Oregon Caves have been known since a day in 1874 when Elijah J. Davidson went hunting in the Siskiyou Mountains. The story goes that, after killing a deer, he followed his dog to a large hole in the mountain. Here he heard sounds of fighting coming from within. Being undecided as to what to do, he stood waitingthen his dog gave vent to a weird howl, as if in great pain. Hesitating no longer, Davidson rushed into the opening. He soon found the chase difficult to pursue without a light, whereupon he resorted to a few matches that he had in his shot-pouch. Striking match after match, he expected that he would soon be at the scene of the struggle.
Before arriving there, however, his supply of matches gave out, leaving him in the dark. Davidson finally found his way back to a running stream of water, and following it, came to the mouth of the cave. Soon after, the dog came splashing down the creek, unhurt. As it was well on in the evening, Davidson decided to go back to camp and return the next day. Before leaving, however, he placed near the entrance to the cave the buck he had recently killed. He anticipated that a bear would come out for food, eat all it could and then lie down by the remaining part. Returning early the next morning, Davidson found a monstrous black bear lying near the carcass of the deer.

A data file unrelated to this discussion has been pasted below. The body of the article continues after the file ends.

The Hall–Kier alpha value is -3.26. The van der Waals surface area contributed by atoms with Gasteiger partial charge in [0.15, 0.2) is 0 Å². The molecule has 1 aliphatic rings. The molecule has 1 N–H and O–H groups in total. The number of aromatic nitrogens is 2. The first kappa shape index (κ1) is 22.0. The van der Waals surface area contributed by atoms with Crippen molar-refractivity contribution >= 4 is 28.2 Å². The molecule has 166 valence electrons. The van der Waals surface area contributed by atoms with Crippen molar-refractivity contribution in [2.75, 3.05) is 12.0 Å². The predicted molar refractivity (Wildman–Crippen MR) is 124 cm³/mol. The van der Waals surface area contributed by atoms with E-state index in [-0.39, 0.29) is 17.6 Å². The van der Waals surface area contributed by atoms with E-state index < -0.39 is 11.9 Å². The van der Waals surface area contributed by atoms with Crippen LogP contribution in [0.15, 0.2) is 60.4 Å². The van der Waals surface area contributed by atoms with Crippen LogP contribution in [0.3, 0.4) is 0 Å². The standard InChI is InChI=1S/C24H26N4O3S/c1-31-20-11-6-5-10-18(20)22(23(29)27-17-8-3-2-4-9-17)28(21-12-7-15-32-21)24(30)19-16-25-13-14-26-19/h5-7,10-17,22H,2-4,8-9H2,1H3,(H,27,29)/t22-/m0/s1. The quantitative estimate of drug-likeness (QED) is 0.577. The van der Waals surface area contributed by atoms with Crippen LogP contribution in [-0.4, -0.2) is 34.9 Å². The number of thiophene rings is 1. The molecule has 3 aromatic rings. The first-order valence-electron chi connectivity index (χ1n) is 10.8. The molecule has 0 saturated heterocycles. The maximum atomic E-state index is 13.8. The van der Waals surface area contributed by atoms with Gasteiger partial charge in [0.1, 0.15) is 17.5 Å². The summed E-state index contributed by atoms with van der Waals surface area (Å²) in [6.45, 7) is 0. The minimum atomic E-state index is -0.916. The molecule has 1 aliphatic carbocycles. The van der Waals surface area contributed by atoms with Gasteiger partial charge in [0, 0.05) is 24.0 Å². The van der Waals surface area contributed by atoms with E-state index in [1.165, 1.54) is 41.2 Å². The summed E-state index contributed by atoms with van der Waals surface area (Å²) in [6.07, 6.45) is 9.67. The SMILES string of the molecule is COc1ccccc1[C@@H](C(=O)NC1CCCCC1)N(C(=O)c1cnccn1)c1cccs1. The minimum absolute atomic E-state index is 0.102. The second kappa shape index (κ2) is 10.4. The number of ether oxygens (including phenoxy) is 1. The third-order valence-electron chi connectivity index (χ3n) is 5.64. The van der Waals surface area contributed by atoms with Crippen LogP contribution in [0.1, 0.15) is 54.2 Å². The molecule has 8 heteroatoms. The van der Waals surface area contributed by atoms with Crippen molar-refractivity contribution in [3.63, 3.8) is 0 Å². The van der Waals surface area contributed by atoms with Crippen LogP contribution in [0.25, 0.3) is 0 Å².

Davidson told others of his discovery, and the cave soon became an attraction for the adventuresome, portions of it being explored and opened. Early interest in commercializing the cave were thwarted by its remote location, far from roads and populous communities.
In 1907, Joaquin Miller, the "Poet of the Sierra," and Chandler B. Watson, author of Prehistoric Siskiyou Island and the Marble Halls of Oregon, visited the cave. They were highly impressed and promoted the cave as the "Marble Halls of Oregon." Public attention was aroused and the cave was established as Oregon Caves National Monument on July 12, 1909. (See illustration on page 33).
Appreciable public use was not attained until 1922, when an automobile road was completed to the caves. The next year, 1923, the Forest Service granted a concession to the Oregon Caves Company, which has provided public accommodations and cave guide service since then.
In 1933, the Monument was transferred to the National Park System. Concurrently, the completion of the 512-foot exit tunnel that same year greatly improved cave tour circulation. The public use pattern, relatively unchanged for the next three decades, was established after the opening of the concessioner's chateau building in 1934. The chateau is noted for its charming architecture, complementing the steep, forested setting.
Last Updated: 10-May-2006